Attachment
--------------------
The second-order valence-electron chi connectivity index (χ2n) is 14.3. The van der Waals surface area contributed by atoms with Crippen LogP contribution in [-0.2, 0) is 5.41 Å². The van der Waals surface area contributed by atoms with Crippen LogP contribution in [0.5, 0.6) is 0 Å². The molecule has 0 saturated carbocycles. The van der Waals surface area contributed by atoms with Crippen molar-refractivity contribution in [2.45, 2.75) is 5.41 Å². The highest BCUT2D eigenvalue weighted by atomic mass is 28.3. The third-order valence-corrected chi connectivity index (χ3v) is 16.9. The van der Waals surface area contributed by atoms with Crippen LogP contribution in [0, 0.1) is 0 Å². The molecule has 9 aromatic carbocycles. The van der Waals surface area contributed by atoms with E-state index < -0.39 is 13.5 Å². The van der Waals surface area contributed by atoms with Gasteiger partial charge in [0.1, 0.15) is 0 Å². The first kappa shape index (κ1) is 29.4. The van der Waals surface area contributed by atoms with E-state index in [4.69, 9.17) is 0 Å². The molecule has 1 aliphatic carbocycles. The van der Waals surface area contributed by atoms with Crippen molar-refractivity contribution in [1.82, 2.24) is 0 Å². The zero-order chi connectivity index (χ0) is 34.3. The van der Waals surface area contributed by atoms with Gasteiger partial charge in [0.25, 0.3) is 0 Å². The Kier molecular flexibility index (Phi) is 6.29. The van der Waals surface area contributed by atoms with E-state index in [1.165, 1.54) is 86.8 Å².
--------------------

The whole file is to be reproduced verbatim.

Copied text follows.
The second-order valence-electron chi connectivity index (χ2n) is 14.3. The van der Waals surface area contributed by atoms with Crippen LogP contribution in [-0.2, 0) is 5.41 Å². The van der Waals surface area contributed by atoms with Crippen LogP contribution in [0.5, 0.6) is 0 Å². The molecule has 0 saturated carbocycles. The van der Waals surface area contributed by atoms with Crippen molar-refractivity contribution in [2.45, 2.75) is 5.41 Å². The highest BCUT2D eigenvalue weighted by atomic mass is 28.3. The third-order valence-corrected chi connectivity index (χ3v) is 16.9. The van der Waals surface area contributed by atoms with Crippen LogP contribution in [0, 0.1) is 0 Å². The molecule has 9 aromatic carbocycles. The van der Waals surface area contributed by atoms with E-state index < -0.39 is 13.5 Å². The van der Waals surface area contributed by atoms with Gasteiger partial charge in [0.1, 0.15) is 0 Å². The first kappa shape index (κ1) is 29.4. The van der Waals surface area contributed by atoms with E-state index in [4.69, 9.17) is 0 Å². The molecule has 1 aliphatic carbocycles. The van der Waals surface area contributed by atoms with Crippen molar-refractivity contribution in [1.82, 2.24) is 0 Å². The zero-order chi connectivity index (χ0) is 34.3. The van der Waals surface area contributed by atoms with Gasteiger partial charge in [0.25, 0.3) is 0 Å². The Kier molecular flexibility index (Phi) is 6.29. The van der Waals surface area contributed by atoms with E-state index in [1.165, 1.54) is 86.8 Å².